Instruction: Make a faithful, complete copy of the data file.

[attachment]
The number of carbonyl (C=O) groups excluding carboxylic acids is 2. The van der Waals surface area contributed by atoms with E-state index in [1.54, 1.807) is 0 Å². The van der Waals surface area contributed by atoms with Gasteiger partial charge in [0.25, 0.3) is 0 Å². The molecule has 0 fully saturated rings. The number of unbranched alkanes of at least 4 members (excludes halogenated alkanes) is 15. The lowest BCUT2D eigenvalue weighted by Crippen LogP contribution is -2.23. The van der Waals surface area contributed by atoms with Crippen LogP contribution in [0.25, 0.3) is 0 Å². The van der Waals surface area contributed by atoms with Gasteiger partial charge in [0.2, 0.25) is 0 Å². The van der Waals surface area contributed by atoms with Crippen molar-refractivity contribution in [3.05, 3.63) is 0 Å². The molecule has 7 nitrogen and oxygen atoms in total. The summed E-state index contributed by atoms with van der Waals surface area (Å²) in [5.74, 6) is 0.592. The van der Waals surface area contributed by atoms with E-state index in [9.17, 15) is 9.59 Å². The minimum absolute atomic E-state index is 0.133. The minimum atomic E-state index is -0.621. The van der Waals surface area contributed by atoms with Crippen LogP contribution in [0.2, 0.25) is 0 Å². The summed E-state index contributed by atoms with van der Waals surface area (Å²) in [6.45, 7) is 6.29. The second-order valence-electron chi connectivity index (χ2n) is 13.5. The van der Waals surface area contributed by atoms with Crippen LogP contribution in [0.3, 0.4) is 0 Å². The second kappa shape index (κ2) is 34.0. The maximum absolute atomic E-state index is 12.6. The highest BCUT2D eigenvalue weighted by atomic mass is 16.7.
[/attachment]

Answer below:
The number of carbonyl (C=O) groups excluding carboxylic acids is 2. The van der Waals surface area contributed by atoms with E-state index in [1.54, 1.807) is 0 Å². The van der Waals surface area contributed by atoms with Gasteiger partial charge in [0.25, 0.3) is 0 Å². The molecule has 0 fully saturated rings. The number of unbranched alkanes of at least 4 members (excludes halogenated alkanes) is 15. The lowest BCUT2D eigenvalue weighted by Crippen LogP contribution is -2.23. The van der Waals surface area contributed by atoms with Crippen LogP contribution in [0.25, 0.3) is 0 Å². The van der Waals surface area contributed by atoms with Gasteiger partial charge in [0.2, 0.25) is 0 Å². The van der Waals surface area contributed by atoms with Crippen molar-refractivity contribution in [3.05, 3.63) is 0 Å². The molecule has 7 nitrogen and oxygen atoms in total. The summed E-state index contributed by atoms with van der Waals surface area (Å²) in [5.74, 6) is 0.592. The van der Waals surface area contributed by atoms with E-state index in [9.17, 15) is 9.59 Å². The minimum absolute atomic E-state index is 0.133. The minimum atomic E-state index is -0.621. The van der Waals surface area contributed by atoms with Crippen LogP contribution in [0.2, 0.25) is 0 Å². The summed E-state index contributed by atoms with van der Waals surface area (Å²) in [6.45, 7) is 6.29. The second-order valence-electron chi connectivity index (χ2n) is 13.5. The van der Waals surface area contributed by atoms with Crippen LogP contribution in [0.3, 0.4) is 0 Å². The second kappa shape index (κ2) is 34.0. The maximum absolute atomic E-state index is 12.6. The highest BCUT2D eigenvalue weighted by atomic mass is 16.7.